Playing games has been proven to give you a nice, calming shot of dopamine when you’re stressed. Which, actually, explains how my game shelf has expanded so much over the last two years. And being in nature has also been proven to lower stress levels. But what if some mad genius put the two together? Check out the games below for a double dose of stress relief!
Pachamama – GameFound Oct. 19
People have appreciated pastoral settings for the calming and healing qualities for ages. Designer Gregoire Olivier (Piratoons, Hope) and publisher Sit Down! Games’ latest publication, Pachamama, taps into this notion and takes players to the heights of the Andes as one of the Quechua people trying set up the ideal arrangement of crops. But to do so, players must discern the will of the goddess Pachamama in order to successfully plant. While this game may sound idyllic and peacefully pastoral, it still brings a pleasant amount of tension.
That’s because Pachamama plays like a mash-up of Minesweeper and Sudoku for 1 to 4 players. The players build a board using polyominos (think Tetris pieces) according to the chosen layout on Pachamama’s stone wheel. They then take turns moving around the board and discovering the various types of terrain. When new land is found the players can try to discern the will of Pachamama, allowing them to plant the crops that Pachamama most wants to see. And here is where you’ll likely start to sweat. You see, there are rules about which crops can go where on any given polyomino and in relation to the surrounding polyominos. Your job is to look at what is already on the board and make your best guess about what should go where. Guess correctly and you will be rewarded with crops and offerings which, when given to Pachamama, earn you points. But guess incorrectly and you will face the wrath of the goddess! Players who miss the mark still put crops down (a clue for other players), but lose points for disappointing the Earth Mother. If you want to get a sneak peek, you can check the game out on Tabletopia via the GameFound page.
Wild Realms – Gamefound Nov. 4
This last game makes the assumption (probably quite accurately, I’m afraid) that humans got on the previously mentioned Earth Mother’s last nerve and are no longer around. In Wild Realms, animals now rule the roost and, probably because of our bad example, are now battling to control the four elemental realms.
Wild Realms is the first on a hefty list of upcoming games from burgeoning publisher Daywalker Syndicate. This mid-weight 2 to 4 player card game is predominately a set-making game with a fair amount of hand management thrown in for good measure. Players must create a set of realms containing consisting of the four elements: earth, wind, water, and fire. Each realm, in turn, must be “locked” by playing a 5-card set of animal guardians that consists of all 5 factions, one of whom is a leader. Once a player locks all 4 realms, the game is won.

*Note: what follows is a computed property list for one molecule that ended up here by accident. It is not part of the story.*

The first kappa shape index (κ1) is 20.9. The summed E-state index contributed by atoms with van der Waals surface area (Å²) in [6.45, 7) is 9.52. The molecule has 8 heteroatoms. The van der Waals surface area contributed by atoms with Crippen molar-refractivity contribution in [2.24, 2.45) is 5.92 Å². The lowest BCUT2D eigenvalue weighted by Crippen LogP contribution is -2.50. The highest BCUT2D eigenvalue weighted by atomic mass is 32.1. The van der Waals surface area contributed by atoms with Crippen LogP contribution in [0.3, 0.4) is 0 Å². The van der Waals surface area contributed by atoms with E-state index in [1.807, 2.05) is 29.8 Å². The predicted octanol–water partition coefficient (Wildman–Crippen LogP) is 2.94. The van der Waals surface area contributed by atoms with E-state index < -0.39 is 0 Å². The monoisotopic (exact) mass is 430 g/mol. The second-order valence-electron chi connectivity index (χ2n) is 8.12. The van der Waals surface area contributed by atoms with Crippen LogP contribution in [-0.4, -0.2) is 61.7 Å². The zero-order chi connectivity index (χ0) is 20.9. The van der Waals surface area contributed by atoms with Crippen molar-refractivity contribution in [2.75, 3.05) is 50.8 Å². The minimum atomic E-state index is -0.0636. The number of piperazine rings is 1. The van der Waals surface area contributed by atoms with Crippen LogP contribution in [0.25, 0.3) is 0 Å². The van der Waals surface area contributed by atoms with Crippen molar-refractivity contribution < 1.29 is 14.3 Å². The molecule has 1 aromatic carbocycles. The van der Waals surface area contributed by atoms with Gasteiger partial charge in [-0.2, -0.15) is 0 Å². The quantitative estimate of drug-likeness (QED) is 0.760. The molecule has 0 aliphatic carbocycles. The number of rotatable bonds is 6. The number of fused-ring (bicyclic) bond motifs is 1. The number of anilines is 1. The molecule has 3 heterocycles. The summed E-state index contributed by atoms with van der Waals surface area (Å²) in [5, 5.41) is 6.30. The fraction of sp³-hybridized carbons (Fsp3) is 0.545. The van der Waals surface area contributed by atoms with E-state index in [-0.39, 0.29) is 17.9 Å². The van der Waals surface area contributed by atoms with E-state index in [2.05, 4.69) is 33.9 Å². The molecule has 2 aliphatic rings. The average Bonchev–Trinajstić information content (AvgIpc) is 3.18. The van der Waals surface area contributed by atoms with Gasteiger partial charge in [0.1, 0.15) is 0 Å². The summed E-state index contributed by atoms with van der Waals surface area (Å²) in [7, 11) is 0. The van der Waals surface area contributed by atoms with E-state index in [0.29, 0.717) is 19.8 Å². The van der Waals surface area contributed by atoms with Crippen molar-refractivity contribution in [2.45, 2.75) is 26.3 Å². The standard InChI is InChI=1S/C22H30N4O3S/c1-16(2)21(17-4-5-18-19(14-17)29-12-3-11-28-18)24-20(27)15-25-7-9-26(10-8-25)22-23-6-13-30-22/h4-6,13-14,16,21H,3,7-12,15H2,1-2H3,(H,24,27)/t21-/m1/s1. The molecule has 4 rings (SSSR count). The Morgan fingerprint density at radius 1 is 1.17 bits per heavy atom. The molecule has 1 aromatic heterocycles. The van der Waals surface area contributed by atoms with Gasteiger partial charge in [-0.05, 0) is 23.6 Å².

Your opponents, however, can throw some serious wrenches into this seemingly simple process. For instance, some animals are extra-powerful “legendaries” that produce game changing effects. Players can also attack your animals to with their own hoard of beasts, thereby keeping you from making the needed sets to “lock” your realms and keep them safe. But even a locked realm isn’t completely in the clear. As a last resort, opponents can challenge you to a “realm duel” in which they wager the safety of one of their own locked realms to try and reopen one of yours, making sure the game is tense until the end. And like Pachamama, the Daywalker Syndicate website promises to have a Tabletop Simulator as well as a Tabletopia version for people to preview.
Gaijin – Gamefound TBD
If you saw the Kickstarter campaign for Tainted Grail: Fall of Avalon, you probably already know that publisher Awaken Realms likes big games. It should also come as no surprise then that their Awaken. Realms Lite imprint, created to publish, well, lighter games, still likes to go big. For proof, look no further than their upcoming adventure game Gaijin.
This cyber-punk adventure game for 1 to 4 players still clocks in at a whopping 90+ minutes per game. It also comes with more gameplay options than you can shake a metal arm at. For starters, there are two different worlds the players can immerse themselves in: the physical and the digital. In the physical world, players will head deep into this urban jungle’s heart of darkness, scouring a modular hexagonal cityscape for intel and battling powerful human and robotic opponents. Meanwhile in the digital world, players can try to hack opponents to gain bonuses by completing sequences of code. The two worlds create a tricky balancing act because the more you hack, the easier it is for AI to locate you in the real world, but not hacking makes you more vulnerable to being hacked yourself.
This balance between the physical and digital world seeps into the characters as well. Players will have to choose characters that specialize in one world or the other, and the two typically don’t play nice together. That will make things even more interesting and asymmetrical as you navigate one of Gaijin’s various missions. Oh, and it’s cyber-punk so of course there are body modifications to let you customize your characters. Perhaps we’ll see a Keeanu Reeves face-upgrade in the stretch goals?
by Zane Messina